1,000 Rare Turtles Intended To Hit The Black Market As ‘Handicrafts’ Seized In Raid
The bodies of more than 1,000 rare sea turtles, collectively weighing nearly 3,000 pounds, were recently seized by Vietnamese officials in a warehouse raid. Conservationists have fingered Vietnam as a hotbed of illegal wildlife trade - a 2006 National Geographic article labeled the country Asia's illegal animal "supermarket," and in a 2012 study a pair of criminologists determined the trade was flourishing - underscored by last Wednesday's police action that marked a record number of dead reptiles.
Unfortunately, all of the animals had been killed and soaked with preservatives by the time the police in Nha Trang, a resort town in Vietnam, performed the bust. "The turtles were all dead," said official Le Hong Thai, according to Agence France-Presse in Hanoi. "They were meant to be processed into handicrafts for export to China."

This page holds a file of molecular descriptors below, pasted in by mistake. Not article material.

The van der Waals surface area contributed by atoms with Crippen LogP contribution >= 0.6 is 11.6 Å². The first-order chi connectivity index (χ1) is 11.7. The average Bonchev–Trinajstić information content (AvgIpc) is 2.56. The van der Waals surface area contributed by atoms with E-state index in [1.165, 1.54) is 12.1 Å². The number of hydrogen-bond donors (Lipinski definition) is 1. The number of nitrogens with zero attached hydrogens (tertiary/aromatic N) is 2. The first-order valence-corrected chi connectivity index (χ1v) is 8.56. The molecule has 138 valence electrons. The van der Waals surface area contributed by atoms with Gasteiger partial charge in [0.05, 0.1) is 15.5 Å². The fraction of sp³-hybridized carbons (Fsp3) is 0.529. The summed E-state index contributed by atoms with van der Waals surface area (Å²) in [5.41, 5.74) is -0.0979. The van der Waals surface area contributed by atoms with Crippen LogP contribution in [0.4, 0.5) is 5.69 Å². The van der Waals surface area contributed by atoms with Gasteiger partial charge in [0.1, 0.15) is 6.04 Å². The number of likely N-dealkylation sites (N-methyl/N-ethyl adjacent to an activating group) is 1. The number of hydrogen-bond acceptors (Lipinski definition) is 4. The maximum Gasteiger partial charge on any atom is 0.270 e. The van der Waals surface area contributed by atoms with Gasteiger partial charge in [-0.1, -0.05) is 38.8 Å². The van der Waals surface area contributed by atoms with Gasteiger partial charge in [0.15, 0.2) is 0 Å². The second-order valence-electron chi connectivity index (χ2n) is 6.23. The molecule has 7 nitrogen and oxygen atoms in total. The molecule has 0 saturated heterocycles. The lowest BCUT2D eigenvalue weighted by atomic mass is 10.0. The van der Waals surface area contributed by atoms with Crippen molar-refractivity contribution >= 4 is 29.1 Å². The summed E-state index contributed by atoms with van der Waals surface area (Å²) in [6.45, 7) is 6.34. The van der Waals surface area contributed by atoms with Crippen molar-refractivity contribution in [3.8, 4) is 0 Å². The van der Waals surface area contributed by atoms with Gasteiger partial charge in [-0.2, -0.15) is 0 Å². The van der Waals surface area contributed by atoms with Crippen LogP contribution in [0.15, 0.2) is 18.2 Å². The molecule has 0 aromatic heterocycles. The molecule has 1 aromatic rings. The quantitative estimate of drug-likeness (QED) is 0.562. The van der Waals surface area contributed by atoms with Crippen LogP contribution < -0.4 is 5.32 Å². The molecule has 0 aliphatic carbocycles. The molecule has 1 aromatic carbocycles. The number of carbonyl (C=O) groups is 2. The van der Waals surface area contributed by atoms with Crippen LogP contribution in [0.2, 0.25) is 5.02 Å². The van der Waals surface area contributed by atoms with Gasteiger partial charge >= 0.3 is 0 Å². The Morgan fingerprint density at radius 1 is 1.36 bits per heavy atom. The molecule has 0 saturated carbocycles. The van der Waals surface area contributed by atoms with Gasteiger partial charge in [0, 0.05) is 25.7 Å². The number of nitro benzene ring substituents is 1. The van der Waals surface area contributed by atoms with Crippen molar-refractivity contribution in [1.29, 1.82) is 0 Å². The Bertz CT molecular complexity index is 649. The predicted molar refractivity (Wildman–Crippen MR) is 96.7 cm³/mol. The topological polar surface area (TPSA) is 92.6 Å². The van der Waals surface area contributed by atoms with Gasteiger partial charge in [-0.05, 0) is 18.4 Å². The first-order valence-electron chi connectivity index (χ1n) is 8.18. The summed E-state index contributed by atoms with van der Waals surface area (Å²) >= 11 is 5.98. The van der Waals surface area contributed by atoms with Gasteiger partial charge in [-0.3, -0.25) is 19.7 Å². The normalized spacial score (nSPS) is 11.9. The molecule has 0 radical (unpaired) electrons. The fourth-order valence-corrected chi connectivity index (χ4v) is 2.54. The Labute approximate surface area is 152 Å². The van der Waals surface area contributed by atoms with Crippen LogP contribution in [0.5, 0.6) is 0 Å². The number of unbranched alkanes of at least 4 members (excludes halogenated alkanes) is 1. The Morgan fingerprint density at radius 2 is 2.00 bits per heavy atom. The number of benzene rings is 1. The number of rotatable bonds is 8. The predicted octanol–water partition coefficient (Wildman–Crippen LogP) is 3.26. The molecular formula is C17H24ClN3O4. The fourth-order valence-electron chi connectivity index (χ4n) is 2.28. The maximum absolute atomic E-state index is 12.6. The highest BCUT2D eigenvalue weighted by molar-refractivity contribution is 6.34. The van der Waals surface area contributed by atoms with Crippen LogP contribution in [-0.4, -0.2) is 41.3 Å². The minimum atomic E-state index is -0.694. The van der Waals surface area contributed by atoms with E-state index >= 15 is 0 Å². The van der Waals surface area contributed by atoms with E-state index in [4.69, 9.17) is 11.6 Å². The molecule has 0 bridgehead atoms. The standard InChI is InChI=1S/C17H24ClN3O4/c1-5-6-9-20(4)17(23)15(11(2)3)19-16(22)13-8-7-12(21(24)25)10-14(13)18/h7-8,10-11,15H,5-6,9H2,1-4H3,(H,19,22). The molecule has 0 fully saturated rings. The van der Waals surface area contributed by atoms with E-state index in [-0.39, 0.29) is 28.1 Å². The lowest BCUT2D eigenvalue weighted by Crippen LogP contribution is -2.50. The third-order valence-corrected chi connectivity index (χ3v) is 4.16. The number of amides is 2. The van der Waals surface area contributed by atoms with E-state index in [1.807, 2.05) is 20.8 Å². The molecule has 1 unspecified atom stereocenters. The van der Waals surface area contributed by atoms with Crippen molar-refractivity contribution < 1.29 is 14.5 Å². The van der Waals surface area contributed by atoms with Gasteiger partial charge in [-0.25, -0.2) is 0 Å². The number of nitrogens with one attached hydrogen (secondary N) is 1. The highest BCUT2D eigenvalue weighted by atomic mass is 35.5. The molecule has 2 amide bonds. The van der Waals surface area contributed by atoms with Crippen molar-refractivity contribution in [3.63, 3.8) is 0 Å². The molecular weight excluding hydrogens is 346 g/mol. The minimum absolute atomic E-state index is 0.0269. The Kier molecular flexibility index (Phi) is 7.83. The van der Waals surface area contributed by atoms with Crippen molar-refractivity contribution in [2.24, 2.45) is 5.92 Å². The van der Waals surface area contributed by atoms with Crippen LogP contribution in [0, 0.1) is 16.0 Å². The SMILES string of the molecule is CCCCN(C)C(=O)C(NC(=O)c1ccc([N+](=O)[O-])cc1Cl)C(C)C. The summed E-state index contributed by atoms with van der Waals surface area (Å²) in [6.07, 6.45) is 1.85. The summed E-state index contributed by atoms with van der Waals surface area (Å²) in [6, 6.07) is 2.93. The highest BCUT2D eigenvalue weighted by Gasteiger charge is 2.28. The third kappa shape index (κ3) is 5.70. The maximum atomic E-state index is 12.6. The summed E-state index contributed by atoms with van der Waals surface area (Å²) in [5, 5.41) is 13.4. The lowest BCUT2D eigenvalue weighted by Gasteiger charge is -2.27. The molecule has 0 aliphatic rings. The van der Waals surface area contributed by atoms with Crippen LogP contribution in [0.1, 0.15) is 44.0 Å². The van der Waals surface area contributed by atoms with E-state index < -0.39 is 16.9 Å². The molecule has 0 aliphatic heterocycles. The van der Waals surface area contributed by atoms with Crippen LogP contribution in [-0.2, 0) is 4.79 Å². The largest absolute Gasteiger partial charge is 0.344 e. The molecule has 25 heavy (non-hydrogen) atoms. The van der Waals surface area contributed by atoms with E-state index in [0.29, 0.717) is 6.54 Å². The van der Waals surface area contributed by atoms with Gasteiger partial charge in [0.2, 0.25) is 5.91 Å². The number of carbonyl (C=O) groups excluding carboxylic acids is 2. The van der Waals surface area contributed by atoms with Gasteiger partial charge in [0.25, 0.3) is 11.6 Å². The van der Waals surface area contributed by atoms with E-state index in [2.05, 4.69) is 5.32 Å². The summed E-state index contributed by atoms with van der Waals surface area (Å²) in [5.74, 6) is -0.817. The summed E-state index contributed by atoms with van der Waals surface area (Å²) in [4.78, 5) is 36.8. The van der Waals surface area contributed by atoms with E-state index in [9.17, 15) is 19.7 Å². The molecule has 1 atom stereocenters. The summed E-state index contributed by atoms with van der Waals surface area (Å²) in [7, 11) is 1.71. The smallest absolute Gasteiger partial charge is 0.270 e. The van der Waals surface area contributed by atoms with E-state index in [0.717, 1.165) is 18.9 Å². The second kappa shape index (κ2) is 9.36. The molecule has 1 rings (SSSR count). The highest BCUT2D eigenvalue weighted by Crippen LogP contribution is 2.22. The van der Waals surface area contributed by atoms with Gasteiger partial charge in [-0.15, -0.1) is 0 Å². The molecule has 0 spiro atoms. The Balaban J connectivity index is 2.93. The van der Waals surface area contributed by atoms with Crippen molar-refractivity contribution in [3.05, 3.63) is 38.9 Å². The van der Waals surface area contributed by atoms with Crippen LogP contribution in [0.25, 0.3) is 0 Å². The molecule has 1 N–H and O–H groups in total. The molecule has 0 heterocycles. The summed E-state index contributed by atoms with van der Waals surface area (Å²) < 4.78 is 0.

Due to the ongoing investigation, the Vietnamese officials are currently not releasing any more information regarding the detainees. But on Friday, Thanh Nien News reported that the warehouses were owned by Hoang Tuan Hai, 42, who had hired several people to hunt and stuff the turtles destined for China. For the time being, the police have turned the turtles over to Nha Trang Oceanography Institute.
A graphic video shows the scale of the raid [in Vietnamese]. (YouTube/Vietweek)
Although Vietnam has a reputation for being one of the worst offenders of the wildlife trade, the trade of marine turtles is prohibited by national law. Education for Nature-Vietnam, a group of conservationist advocates, lauded the raid, but officials "need to send the message that Vietnam is serious about prosecuting and punishing," Nguyen Phuong Dung, the organization's director said in a statement.
In March, Vietnamese Prime Minister Nguyen Tan Dung pushed a directive to combat wildlife trafficking, meant to curb the flow of ivory and rhino horn through the country via raids, increased border patrols and harsher prosecution, as well as increased education about the impacts of the animal trade.